Tangled Locks Journal is seeking submissions for our June publication. We are looking for short stories, poetry, memoir essays and creative nonfiction. For more information, check out our submission page.
Are there more birds? the man thought. Or is there more time to notice them?
The birds sing all morning demanding his attention but nothing more. But he has so much to give. He sets up bird feeders even though his yard is filled with fruit trees and berries. He shoos away neighborhood cats and worries about the nests on stormy nights. He has so much time now.
The woman is new to Maine She arrived in the last few days before COVID-19 pandemic. She bid her daughter goodbye as the movers unloaded her last box into the small bungalow. A tiny house before tiny houses were a thing. She chose Portland because it was smaller. She was tired of being invisible in a large crowd.
She walks her dog and remembers different times. She remembers other cities, other sidewalks. She remembers the dense fog of summers in San Francisco. She remembers the sweltering heat of New York City.
It must be easy being young now, she thinks, envious of their ease with social networks. Her nephews befriend gamers in other countries while never knowing their real names and never seeing their faces. They must never be lonely. Of course, she knows it’s not that simple.
The man decided he is not returning to his job when this is over. For the first time in years, his body has found peace. The tending of the garden is so much more rewarding than the tending of the business. For decades he had invested his time in his career, honed his presentation skills, developed his teams. He always joked that they were going to have to drag him away with his fingernails clawing his mahogany desk.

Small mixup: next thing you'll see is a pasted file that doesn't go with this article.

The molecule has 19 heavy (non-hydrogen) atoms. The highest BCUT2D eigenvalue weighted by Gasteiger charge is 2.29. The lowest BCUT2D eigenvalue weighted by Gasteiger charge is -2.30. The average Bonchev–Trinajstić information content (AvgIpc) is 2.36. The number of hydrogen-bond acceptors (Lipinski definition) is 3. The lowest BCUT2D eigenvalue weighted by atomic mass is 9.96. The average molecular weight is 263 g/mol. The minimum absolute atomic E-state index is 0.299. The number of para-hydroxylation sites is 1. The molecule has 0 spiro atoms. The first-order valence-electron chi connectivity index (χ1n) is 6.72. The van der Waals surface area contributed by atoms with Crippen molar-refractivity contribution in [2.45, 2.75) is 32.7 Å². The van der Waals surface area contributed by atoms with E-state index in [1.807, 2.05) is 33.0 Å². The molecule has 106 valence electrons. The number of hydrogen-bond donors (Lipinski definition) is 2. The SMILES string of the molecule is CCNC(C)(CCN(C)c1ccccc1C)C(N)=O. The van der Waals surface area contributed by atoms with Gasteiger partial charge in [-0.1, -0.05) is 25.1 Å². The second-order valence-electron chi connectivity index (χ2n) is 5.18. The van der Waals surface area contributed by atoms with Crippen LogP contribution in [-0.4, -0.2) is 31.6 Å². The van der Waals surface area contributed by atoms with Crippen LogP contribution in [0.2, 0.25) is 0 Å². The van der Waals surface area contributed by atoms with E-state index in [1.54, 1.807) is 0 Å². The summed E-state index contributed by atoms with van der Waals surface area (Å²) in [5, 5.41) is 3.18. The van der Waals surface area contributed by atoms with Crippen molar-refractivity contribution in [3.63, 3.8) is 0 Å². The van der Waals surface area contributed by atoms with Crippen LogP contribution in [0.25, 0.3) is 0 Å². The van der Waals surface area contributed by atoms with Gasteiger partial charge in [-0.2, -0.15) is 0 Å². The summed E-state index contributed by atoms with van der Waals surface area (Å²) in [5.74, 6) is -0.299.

On zoom, he tells his son that the 100 days of quarantine helped him break his addiction to work. He notices a subtle eyeroll and knows that he pushed his son too hard all these years. His granddaughter is climbing all over his son like a jungle gym. Alerts chirp away on son’s phone. “Sounds great Dad. Got to sign off. My phone is blowing up.”
The sun is burning off the dew. He grabs his gardening gloves and clippers and heads out to the yard.
The woman passes a cape with lovely gardens filled with fruit trees. A mourning dove coos lets out its long plaintive call and she remembers her small window box in her Nob Hill apartment and how she tended the rosemary and lavender she planted there. The shrubbery seems alive with small birds.
She remembers her younger self, outgoing and confident. She sees a man tending his shrubbery. “Lovely gardens.” She calls loudly. Her dog barks a greeting as well.
The leaves of the bushes explode with started birds.